Establishing a Cost Model: Let’s Start at the Beginning
Oct 03, 2013
I received a phone call from a client a few weeks ago asking if our firm had any experience with installing a specific type of software. This company is a very successful manufacturing facility and surprisingly to date have been able to manage their operations and financials using a mix of limited capability software, manual procedures, and Excel.
They have already purchased the new software and want us to help them implement the costing component. Unfortunately, it appears there really is no “costing component, but that is another entire discussion.
The Company is going through some significant changes including expansion, planning for new customers and products, new technologies and employees that all need to be managed as part of this process. If not managed effectively, this could spell out a recipe for disaster. The most important issue for this client is: where do you start when you want to build a cost model? AND you want to implement the software to encompass these new cost rules? When I say build, I mean from the very beginning. In this particular case, with so much change, we need to start at square one, which is to identify exactly what the manufacturing process entails, and yes, in pretty specific detail.
I refer to this process as mapping for operations. Any time you are going to implement a new software/ERP system, or build a cost model, it is imperative that you have a complete understanding of every different type of transaction that can occur on the production floor. You need to walk through the facility in its entirety. You need to look at all of the work areas on the production floor. Are they grouped by machine? Are they grouped by function? Are there multiple pathways a product can take through the various machines? How are raw materials issued? Do we self-construct any parts or tooling? Is it “mass production”, job shop, or a combination?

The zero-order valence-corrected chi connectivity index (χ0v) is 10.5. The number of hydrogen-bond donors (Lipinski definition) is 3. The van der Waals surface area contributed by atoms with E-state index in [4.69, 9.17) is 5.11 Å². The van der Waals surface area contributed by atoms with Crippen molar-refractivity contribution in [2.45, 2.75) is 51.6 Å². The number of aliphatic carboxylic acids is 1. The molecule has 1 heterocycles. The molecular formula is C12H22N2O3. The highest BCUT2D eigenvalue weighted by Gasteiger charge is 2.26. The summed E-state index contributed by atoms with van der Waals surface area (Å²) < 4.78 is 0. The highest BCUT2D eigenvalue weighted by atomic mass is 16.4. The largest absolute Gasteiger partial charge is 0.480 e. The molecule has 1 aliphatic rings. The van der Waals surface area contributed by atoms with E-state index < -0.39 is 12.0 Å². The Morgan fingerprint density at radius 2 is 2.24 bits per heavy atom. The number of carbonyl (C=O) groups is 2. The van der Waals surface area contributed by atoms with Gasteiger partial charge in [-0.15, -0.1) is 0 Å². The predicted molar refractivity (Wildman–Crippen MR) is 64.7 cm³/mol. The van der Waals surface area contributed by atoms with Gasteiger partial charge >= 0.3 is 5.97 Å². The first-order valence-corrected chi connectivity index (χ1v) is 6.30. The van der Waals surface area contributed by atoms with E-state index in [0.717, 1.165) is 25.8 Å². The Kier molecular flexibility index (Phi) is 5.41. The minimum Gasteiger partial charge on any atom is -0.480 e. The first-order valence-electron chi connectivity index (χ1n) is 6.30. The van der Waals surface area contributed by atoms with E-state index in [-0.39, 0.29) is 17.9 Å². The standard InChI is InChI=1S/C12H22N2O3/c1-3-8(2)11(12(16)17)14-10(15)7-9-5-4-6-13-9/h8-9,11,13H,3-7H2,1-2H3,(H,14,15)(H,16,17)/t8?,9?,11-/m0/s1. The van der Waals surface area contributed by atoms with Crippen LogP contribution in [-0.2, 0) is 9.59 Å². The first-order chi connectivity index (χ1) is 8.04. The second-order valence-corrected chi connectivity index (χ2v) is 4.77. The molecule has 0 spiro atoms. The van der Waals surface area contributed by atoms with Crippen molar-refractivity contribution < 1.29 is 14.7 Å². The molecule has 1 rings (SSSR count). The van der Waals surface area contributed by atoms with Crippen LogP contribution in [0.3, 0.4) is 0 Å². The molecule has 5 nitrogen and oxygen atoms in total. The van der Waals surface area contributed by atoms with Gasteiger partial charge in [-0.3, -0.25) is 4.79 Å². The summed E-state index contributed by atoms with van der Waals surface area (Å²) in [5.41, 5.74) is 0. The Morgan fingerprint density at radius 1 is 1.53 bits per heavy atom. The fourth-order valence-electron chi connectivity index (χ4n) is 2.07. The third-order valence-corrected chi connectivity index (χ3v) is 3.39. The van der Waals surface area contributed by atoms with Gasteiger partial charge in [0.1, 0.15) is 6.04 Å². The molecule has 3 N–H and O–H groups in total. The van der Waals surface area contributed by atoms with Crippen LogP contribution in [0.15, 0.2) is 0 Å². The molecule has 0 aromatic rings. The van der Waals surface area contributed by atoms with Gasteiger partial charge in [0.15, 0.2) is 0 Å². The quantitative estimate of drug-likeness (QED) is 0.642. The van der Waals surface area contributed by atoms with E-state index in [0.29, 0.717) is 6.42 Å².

The point of these questions is the foundation of your cost model and provides the appropriate information in determining what features you will need to include as part of your software selection. It will help you to identify if you need to direct costs based on resources consumed by machine or work area or product group or any other possible driver. This initial assessment is crucial and will have a significant impact on how product will ultimately absorb costs. In addition, it is not possible to know if a software will provide the options you need if you don’t know up front exactly what any possible task might be.
This does not even scratch the surface of questions that need to be addressed when setting up a cost model as part of a software selection process, but it is the beginning of the journey. The items to identify are also very company, plant and industry specific. As always, the beginning should start with the end in mind…make sure the solution will solve the problem. In order to do that, you must first define the details of the problem.
Categories: Cost Accounting